On August 1st, Forbes published its annual list of America's Top Colleges online, and the print version will appear in the magazine later this month. The top 10 schools will be familiar names to most people (click on a school's name to see an admissions profile):
- Princeton University
- Williams College
- Stanford University
- University of Chicago
- Yale University
- Harvard University
- United States Military Academy
- Columbia University
- Pomona College
- Swarthmore College
The Forbes methodology for the ranking places value on post graduate success, student satisfaction, debt, four-year graduation rate, and competitive awards (like Rhodes and Fulbright). Forbes, unlike U.S. News & World Report, does not take into consideration a school's reputation or its selectivity (although note that all of the top 10 are highly selective and have excellent reputations).
The categories for evaluation sound great, but the actual sources used for measuring these categories can be suspect. For example, 17.5% of a college's score comes from RateMyProfessor.com. As any professor or student knows, RateMyProfessor.com can be a useful and fun resource, but it's also easy to manipulate. For good reason, I don't think you'll find a university anywhere in the country that would use RateMyProfessor to evaluate faculty teaching during the tenure process.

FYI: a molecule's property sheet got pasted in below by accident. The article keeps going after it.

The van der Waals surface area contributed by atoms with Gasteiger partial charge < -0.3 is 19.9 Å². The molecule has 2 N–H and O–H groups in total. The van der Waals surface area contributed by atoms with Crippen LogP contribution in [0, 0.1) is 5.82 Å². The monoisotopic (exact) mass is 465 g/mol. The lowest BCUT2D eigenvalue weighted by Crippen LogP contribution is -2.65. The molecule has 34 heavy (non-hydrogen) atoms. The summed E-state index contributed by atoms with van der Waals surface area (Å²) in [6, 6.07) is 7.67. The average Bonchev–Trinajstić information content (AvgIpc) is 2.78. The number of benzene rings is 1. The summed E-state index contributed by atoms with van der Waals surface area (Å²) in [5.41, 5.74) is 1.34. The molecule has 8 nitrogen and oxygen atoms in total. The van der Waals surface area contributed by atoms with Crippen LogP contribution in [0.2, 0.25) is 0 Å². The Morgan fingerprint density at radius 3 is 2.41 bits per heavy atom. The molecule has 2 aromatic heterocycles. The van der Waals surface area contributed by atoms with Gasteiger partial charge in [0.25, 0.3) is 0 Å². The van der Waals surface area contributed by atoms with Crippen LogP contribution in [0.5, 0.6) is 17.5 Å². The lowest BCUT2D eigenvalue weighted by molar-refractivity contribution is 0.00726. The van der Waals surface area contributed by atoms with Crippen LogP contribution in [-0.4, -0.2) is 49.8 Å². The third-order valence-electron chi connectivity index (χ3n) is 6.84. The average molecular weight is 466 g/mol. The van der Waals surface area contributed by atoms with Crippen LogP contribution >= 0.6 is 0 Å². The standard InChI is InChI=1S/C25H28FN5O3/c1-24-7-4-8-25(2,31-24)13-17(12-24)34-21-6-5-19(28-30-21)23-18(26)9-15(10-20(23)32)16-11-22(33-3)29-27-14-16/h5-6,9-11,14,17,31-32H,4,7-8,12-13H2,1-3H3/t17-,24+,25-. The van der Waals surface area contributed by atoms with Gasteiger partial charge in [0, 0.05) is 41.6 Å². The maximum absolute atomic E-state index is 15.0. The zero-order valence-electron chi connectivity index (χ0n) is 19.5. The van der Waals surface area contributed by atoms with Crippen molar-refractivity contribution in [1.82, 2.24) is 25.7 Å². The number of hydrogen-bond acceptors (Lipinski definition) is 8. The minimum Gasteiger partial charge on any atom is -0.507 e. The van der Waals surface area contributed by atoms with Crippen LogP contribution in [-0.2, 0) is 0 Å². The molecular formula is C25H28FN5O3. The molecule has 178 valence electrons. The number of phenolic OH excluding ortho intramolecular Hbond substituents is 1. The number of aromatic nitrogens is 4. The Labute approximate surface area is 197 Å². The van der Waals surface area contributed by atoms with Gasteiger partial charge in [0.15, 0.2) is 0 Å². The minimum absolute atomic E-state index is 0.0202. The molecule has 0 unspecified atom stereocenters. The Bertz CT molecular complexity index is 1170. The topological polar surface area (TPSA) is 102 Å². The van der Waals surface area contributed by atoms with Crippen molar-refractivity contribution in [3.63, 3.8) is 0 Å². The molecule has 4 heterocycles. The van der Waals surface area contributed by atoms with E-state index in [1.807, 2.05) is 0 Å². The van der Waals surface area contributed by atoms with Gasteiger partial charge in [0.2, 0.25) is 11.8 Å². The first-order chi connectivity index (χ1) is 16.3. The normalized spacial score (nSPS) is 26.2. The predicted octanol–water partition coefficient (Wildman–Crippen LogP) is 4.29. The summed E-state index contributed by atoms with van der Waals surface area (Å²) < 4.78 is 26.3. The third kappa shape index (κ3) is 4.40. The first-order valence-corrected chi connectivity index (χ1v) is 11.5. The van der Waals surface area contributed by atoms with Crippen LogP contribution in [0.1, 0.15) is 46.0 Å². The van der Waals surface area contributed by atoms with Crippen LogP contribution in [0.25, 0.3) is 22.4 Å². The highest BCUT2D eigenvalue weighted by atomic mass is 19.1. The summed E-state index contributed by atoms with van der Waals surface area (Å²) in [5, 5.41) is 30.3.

Another 10% of each college's score comes from the number of alumni in Who's Who in America. I truly don't understand the logic behind this measure. I cringe whenever I see Who's Who on someone's resume--it's largely a vanity press set up to sell Who's Who books.
A few of the measures strike me as much more valuable: predicted vs. actual retention rates, salaries of alumni, graduation rates, and average debt loads. I'd love to see more weight given to measuring how well students perform compared to how well they are predicted to perform. It's the best way to measure the good a school does for any given student population.
Finally, the Forbes list is unusual in that it groups together all kinds of schools--small liberal arts colleges, large public universities, military academies, and so on. Should we really be using the same measures to compare West Point to Williams? Perhaps, but there's certainly an issue with apples and oranges here.
What are your thoughts on the Forbes ranking? Share your opinions using the comment link below.